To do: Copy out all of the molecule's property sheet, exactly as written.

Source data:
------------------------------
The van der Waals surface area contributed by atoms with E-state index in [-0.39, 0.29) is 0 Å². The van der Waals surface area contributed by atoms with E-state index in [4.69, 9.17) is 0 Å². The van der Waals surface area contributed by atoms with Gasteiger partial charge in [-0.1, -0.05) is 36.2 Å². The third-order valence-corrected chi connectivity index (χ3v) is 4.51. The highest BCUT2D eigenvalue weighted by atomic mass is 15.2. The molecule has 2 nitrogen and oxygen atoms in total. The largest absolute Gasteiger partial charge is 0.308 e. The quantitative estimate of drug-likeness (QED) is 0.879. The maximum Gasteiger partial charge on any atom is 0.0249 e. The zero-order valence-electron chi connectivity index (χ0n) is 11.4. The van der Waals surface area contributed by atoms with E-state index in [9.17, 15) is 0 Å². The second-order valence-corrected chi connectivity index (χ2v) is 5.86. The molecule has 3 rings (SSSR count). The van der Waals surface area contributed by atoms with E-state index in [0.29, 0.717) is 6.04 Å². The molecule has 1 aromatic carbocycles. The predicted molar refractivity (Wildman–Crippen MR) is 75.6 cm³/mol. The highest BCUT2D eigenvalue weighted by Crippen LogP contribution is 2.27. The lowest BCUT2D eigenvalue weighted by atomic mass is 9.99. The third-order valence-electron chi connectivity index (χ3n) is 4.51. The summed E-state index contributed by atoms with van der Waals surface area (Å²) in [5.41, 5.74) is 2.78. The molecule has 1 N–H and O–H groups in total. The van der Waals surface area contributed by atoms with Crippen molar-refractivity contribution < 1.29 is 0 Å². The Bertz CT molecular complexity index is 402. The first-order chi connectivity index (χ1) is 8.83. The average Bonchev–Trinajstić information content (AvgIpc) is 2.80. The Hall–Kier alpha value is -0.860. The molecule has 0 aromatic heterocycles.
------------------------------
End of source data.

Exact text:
The van der Waals surface area contributed by atoms with E-state index in [-0.39, 0.29) is 0 Å². The van der Waals surface area contributed by atoms with E-state index in [4.69, 9.17) is 0 Å². The van der Waals surface area contributed by atoms with Gasteiger partial charge in [-0.1, -0.05) is 36.2 Å². The third-order valence-corrected chi connectivity index (χ3v) is 4.51. The highest BCUT2D eigenvalue weighted by atomic mass is 15.2. The molecule has 2 nitrogen and oxygen atoms in total. The largest absolute Gasteiger partial charge is 0.308 e. The quantitative estimate of drug-likeness (QED) is 0.879. The maximum Gasteiger partial charge on any atom is 0.0249 e. The zero-order valence-electron chi connectivity index (χ0n) is 11.4. The van der Waals surface area contributed by atoms with E-state index in [9.17, 15) is 0 Å². The second-order valence-corrected chi connectivity index (χ2v) is 5.86. The molecule has 3 rings (SSSR count). The van der Waals surface area contributed by atoms with E-state index in [0.29, 0.717) is 6.04 Å². The molecule has 1 aromatic carbocycles. The predicted molar refractivity (Wildman–Crippen MR) is 75.6 cm³/mol. The highest BCUT2D eigenvalue weighted by Crippen LogP contribution is 2.27. The lowest BCUT2D eigenvalue weighted by atomic mass is 9.99. The third-order valence-electron chi connectivity index (χ3n) is 4.51. The summed E-state index contributed by atoms with van der Waals surface area (Å²) in [5.41, 5.74) is 2.78. The molecule has 1 N–H and O–H groups in total. The van der Waals surface area contributed by atoms with Crippen molar-refractivity contribution < 1.29 is 0 Å². The Bertz CT molecular complexity index is 402. The first-order chi connectivity index (χ1) is 8.83. The average Bonchev–Trinajstić information content (AvgIpc) is 2.80. The Hall–Kier alpha value is -0.860. The molecule has 0 aromatic heterocycles.